Welcome to The CPA Journal Archives

Visit cpajournal.com to read the very latest from The CPA Journal


Under Attack: New York's School District Audit Mandate

Joanne S. Barry, CAE

The recent financial crisis reminded us that it sometimes takes an event of truly epic proportions to shine a light on a problem that is in dire need of a solution. But we've been here before—on a smaller scale. Remember the Roslyn School District scandal in 2005, when the district's superintendent, assistant superintendent, and account clerk were found to have defrauded taxpayers of more than $11 million over a nine-year period?

That fraud case highlighted the lax state law governing the fiscal activities of school boards, and it quickly became apparent that this type of massive fraud could potentially occur not just in Long Island, but in any of New York State's school districts. The incident led to a public outcry for reform and stricter fiscal oversight of school boards. Luckily, that's exactly what we got.

Resulting Legislation

Legislators, the Office of the State Comptroller, state education associations, and the NYSSCPA formed a coalition to draft legislation that required training for school board members on their financial oversight responsibilities, established an internal audit function within each school district, created audit committees in school districts, mandated a competitive request-for-proposals (RFP) process for selecting an audit firm, and required direct school board involvement and a formal response to issues raised in the annual external audit.

The state legislature also directed the Office of the State Comptroller to conduct an audit of every public school district in the state over the course of five years. According to the state comptroller's 2009 annual report, these audits identified $615.4 million of excess funds—unnecessarily tied up in various reserve funds—that were not benefiting taxpayers. It also identified $24 million of potential cost savings and revenue enhancements that school districts could achieve, and it found instances of outright fraud or theft in 19 school districts.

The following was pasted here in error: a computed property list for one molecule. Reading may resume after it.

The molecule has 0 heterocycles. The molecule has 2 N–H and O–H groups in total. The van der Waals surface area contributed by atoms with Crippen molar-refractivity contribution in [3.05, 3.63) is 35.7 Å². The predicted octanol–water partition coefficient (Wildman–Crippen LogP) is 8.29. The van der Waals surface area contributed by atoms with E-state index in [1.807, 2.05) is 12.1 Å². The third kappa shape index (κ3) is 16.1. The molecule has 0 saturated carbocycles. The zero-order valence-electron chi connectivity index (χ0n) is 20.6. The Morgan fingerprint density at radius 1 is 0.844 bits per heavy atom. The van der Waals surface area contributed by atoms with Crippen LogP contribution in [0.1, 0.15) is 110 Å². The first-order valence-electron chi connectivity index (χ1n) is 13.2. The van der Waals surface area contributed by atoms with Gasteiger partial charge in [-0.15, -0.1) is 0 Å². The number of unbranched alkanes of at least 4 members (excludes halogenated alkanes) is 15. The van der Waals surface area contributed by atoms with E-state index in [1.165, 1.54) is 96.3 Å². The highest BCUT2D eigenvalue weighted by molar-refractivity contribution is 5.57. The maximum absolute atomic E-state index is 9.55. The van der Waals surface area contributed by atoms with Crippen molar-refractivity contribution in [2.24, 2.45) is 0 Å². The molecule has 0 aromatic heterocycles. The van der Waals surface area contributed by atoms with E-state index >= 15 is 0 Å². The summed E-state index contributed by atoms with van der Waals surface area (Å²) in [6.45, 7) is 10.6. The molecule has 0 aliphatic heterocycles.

Amending the Legislation

Four years later, no fewer than three different bills in the state legislature seek to undermine the very same reforms lawmakers worked so hard to enact in 2005, all in the name of “mandate relief.” One bill in the New York State Senate calls for internal school district audits to be conducted every five years; another, introduced in the New York State Assembly, would require an audit every three years; and a third, also in the senate, would allow internal school district audits to be optional, unless directed by the Office of the State Comptroller. All three bills have been referred to senate or assembly education committees.

Unfunded regulatory mandates can create a huge fiscal burden on our school districts, but gutting this law is not the type of relief our districts need. Municipalities are still suffering from scores of layoffs and years of budget cuts. Most CPAs are familiar enough with the fraud triangle to know the three factors that contribute to fraudulent activity: perceived opportunity, incentive or pressure, and rationalization. The recession left a lot of desperate people with the potential motivation to commit fraud. Clearly, now is not the time to amend this law, unless that amendment includes a move to make it stronger. That is what Cynthia R. Phillips and Nina T. Dorata, recommend in this month's CPA Journal cover story, “School District Boards, Audit Committees, and Budget Oversight: Seeking a Formula for Good Governance.”

The article contains a lot of good information, such as the findings from a recent survey of Long Island school districts' governance structures that included what the authors characterized as “limited independence and expertise on school district audit committees. This limitation, combined with legislative attempts to reduce internal audit requirements, could result in unintended consequences for taxpayer funds.”

Phillips and Dorata called on government officials to “consider strengthening the law … in order to include minimum nonboard membership and require school boards to give greater weight to appointing CPA applicants,” because they found that a lack of CPAs on the audit committee is correlated with an increase in spending.

A Continuing Effort

After dying in committee last year, the three aforementioned bills seeking to undermine the 2005 reforms are making a return appearance in 2013. The NYSSCPA will continue to oppose any of these amendments during this legislative session, and I hope you'll help us in this effort. You might want to attend your school district's next board meeting and introduce yourself to the school business administrator. I am sure that there are a few district audit committees that could use your help.

Joanne S. Barry, CAE. Publisher. The CPA Journal, Executive Director, NYSSCPA, barry@nysscpa.org.

Search for archived articles, authors, and topics below:


Login or create a new account